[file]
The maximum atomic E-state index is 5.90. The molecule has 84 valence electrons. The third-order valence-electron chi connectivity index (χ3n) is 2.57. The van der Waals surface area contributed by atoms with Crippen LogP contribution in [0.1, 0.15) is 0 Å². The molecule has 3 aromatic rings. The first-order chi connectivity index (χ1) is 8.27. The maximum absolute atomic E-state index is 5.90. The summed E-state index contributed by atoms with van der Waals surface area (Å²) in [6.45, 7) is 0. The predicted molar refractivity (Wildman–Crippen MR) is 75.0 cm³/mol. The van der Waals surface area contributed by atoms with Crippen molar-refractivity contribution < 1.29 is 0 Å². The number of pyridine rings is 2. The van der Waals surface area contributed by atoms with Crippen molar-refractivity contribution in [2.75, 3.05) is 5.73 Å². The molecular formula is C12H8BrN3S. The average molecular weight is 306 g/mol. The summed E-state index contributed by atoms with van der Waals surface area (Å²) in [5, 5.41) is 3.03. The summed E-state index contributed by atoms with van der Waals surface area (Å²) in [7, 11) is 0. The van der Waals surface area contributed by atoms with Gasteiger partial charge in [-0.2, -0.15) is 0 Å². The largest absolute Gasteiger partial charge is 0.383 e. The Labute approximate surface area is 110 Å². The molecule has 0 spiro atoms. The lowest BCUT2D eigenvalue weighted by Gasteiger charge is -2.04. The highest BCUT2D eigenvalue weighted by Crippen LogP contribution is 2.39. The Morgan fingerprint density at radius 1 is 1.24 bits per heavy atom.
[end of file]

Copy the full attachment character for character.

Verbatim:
The maximum atomic E-state index is 5.90. The molecule has 84 valence electrons. The third-order valence-electron chi connectivity index (χ3n) is 2.57. The van der Waals surface area contributed by atoms with Crippen LogP contribution in [0.1, 0.15) is 0 Å². The molecule has 3 aromatic rings. The first-order chi connectivity index (χ1) is 8.27. The maximum absolute atomic E-state index is 5.90. The summed E-state index contributed by atoms with van der Waals surface area (Å²) in [6.45, 7) is 0. The predicted molar refractivity (Wildman–Crippen MR) is 75.0 cm³/mol. The van der Waals surface area contributed by atoms with Crippen molar-refractivity contribution < 1.29 is 0 Å². The number of pyridine rings is 2. The van der Waals surface area contributed by atoms with Crippen molar-refractivity contribution in [2.75, 3.05) is 5.73 Å². The molecular formula is C12H8BrN3S. The average molecular weight is 306 g/mol. The summed E-state index contributed by atoms with van der Waals surface area (Å²) in [5, 5.41) is 3.03. The summed E-state index contributed by atoms with van der Waals surface area (Å²) in [7, 11) is 0. The van der Waals surface area contributed by atoms with Gasteiger partial charge in [-0.2, -0.15) is 0 Å². The largest absolute Gasteiger partial charge is 0.383 e. The Labute approximate surface area is 110 Å². The molecule has 0 spiro atoms. The lowest BCUT2D eigenvalue weighted by Gasteiger charge is -2.04. The highest BCUT2D eigenvalue weighted by Crippen LogP contribution is 2.39. The Morgan fingerprint density at radius 1 is 1.24 bits per heavy atom.